A few weeks ago, a roommate of mine posed a peculiar question. I was describing the common path of a great many new graduates from US universities - that is, to take one or two months off, then begin a very serious, very full-time job in a major city - when she began to look confused.
“That’s so crazy. You guys are all, like, 22, yeah? Do you even know if you want a career yet?”.
I had no good answer and was admittedly puzzled by the notion. In truth, I’d never been asked this type of question, nor had I really thought much about ‘when’ I wanted to start a career. The normal answers to these often-absent questions have been, respectively, ‘yes’ and ‘immediately’. I, of course, approach this question from a distinctly American perspective. But what is it that we, on a base level, are searching for in work in an age where fewer and fewer jobs are becoming necessary? Earning potential notwithstanding, is it contentment, status, or perhaps just a seat at the table in public life?
This thirst for work is often somewhat ill-defined. In a recent piece titled Revitalizing Public Discourse: Populism, Trump, and the future of democracy, the political philosopher Michael J. Sandel argues that there are four main themes that progressive movements must pragmatically come to grips with: income inequality, meritocratic hubris, the dignity of work, and patriotism. He does well to make a case for the importance of understanding each; on ‘the dignity of work’, however, there remain a great many questions. Sandel writes,
“The loss of jobs to technology and outsourcing has coincided with a sense that society accords less respect to the kind of work the working class does. As economic activity has shifted from making things to managing money, as society has lavished outsized rewards on hedge fund managers and Wall Street bankers, the esteem accorded work in the traditional sense has become fragile and uncertain… To think it through, political parties will have to grapple with the meaning of work and its place in a good life”
He’s right. But Sandel’s guidance, especially as it relates to ‘work in the traditional sense’, seems to operate on an assumption that, until very recently, there was some clear consensus on what work was and should be. It may be easier to think first about the consequences of work; for many, the most satisfying (outside, of course, earning money) is belonging to a working class. But this distinction, too, falls short in providing a more detailed description of what work should be doing for us. As it stands, there isn’t really an agreed upon definition of ‘middle class’, and, further, some 90% of Americans identify as such. Moving backward, then, what is to be said about the work itself?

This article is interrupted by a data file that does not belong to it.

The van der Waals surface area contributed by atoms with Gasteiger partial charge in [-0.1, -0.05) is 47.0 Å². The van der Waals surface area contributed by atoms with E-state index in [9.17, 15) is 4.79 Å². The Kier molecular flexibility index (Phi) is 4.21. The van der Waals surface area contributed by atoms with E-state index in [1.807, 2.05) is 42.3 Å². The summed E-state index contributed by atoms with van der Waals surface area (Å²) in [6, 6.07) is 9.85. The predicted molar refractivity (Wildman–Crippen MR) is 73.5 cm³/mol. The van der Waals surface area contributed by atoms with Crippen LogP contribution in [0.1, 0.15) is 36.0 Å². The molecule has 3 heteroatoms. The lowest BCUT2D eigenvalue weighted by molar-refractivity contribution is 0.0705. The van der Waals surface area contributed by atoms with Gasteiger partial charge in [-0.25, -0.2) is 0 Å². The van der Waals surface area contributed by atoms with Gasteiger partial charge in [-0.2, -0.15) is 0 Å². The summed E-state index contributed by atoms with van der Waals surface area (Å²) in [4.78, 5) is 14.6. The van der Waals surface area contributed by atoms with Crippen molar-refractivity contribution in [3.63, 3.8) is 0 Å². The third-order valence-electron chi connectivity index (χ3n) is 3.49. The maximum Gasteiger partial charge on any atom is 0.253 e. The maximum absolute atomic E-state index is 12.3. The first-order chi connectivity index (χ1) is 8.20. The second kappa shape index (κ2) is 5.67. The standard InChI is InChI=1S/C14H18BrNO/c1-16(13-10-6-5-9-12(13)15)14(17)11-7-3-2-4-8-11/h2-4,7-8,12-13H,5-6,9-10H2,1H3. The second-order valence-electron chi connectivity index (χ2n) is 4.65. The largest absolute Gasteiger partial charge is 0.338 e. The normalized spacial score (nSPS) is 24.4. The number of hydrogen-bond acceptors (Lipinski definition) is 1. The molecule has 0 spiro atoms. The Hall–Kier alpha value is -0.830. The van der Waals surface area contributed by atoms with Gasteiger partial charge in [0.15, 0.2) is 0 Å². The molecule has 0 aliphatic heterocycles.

This is probably a still-harder-to-measure metric that leads me to believe work will become a smaller portion of Americans’ lives moving forward. Last year, the New Yorker’s Nathan Heller looked at some of the literature behind modern job satisfaction. He borrows from the anthropologist David Graeber to define a phenomenon known as ‘the bullshit job’. This is, “a form of paid employment that is so completely pointless, unnecessary, or pernicious that even the employee cannot justify its existence”. A lot people appear feel this way about their jobs, even when very well compensated (Graeber ran a poll which found that nearly 40% of workers in Great Britain didn’t think their jobs made a meaningful contribution to the world). There’s nothing wrong with these types of jobs, but they make clear the incongruence in the collective narrative on work in America, specifically. Most people’s work is not their passion, and it’s not helpful to pretend that it is.
So, returning to Sandel, maybe considerations of the future of work’s place in a good life should begin by considering these other things that make life good. Accepting that most measurements of the output of work are increasingly irrelevant will make way for a higher societal value placed upon non-work that makes people happy. Preserving those in the face of a changing economy is a more interesting question.
I’ll have get back to my roommate on that question some other time. But right now I don’t have a job, so I’m going to sign back into Linkedin.